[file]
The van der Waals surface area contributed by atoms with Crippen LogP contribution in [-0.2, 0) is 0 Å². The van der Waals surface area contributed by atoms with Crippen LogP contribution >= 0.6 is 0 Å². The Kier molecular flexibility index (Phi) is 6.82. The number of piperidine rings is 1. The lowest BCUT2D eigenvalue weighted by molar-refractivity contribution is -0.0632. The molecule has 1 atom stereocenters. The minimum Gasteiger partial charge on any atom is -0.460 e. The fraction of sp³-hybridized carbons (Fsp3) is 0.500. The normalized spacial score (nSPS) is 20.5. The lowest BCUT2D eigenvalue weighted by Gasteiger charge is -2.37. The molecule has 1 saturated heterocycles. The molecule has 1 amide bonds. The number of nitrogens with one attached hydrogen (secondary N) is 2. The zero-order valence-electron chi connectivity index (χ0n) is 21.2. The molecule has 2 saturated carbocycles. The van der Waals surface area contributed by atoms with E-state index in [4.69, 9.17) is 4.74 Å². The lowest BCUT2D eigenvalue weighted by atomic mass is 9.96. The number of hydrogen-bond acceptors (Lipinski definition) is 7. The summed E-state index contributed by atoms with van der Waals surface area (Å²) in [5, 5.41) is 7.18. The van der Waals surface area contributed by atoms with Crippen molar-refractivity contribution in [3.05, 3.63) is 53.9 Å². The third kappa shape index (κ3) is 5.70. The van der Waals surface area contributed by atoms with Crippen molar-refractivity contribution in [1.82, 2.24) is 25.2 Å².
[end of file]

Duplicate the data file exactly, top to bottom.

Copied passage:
The van der Waals surface area contributed by atoms with Crippen LogP contribution in [-0.2, 0) is 0 Å². The van der Waals surface area contributed by atoms with Crippen LogP contribution >= 0.6 is 0 Å². The Kier molecular flexibility index (Phi) is 6.82. The number of piperidine rings is 1. The lowest BCUT2D eigenvalue weighted by molar-refractivity contribution is -0.0632. The molecule has 1 atom stereocenters. The minimum Gasteiger partial charge on any atom is -0.460 e. The fraction of sp³-hybridized carbons (Fsp3) is 0.500. The normalized spacial score (nSPS) is 20.5. The lowest BCUT2D eigenvalue weighted by Gasteiger charge is -2.37. The molecule has 1 saturated heterocycles. The molecule has 1 amide bonds. The number of nitrogens with one attached hydrogen (secondary N) is 2. The zero-order valence-electron chi connectivity index (χ0n) is 21.2. The molecule has 2 saturated carbocycles. The van der Waals surface area contributed by atoms with E-state index in [4.69, 9.17) is 4.74 Å². The lowest BCUT2D eigenvalue weighted by atomic mass is 9.96. The number of hydrogen-bond acceptors (Lipinski definition) is 7. The summed E-state index contributed by atoms with van der Waals surface area (Å²) in [5, 5.41) is 7.18. The van der Waals surface area contributed by atoms with Crippen molar-refractivity contribution in [3.05, 3.63) is 53.9 Å². The third kappa shape index (κ3) is 5.70. The van der Waals surface area contributed by atoms with Crippen molar-refractivity contribution in [1.82, 2.24) is 25.2 Å².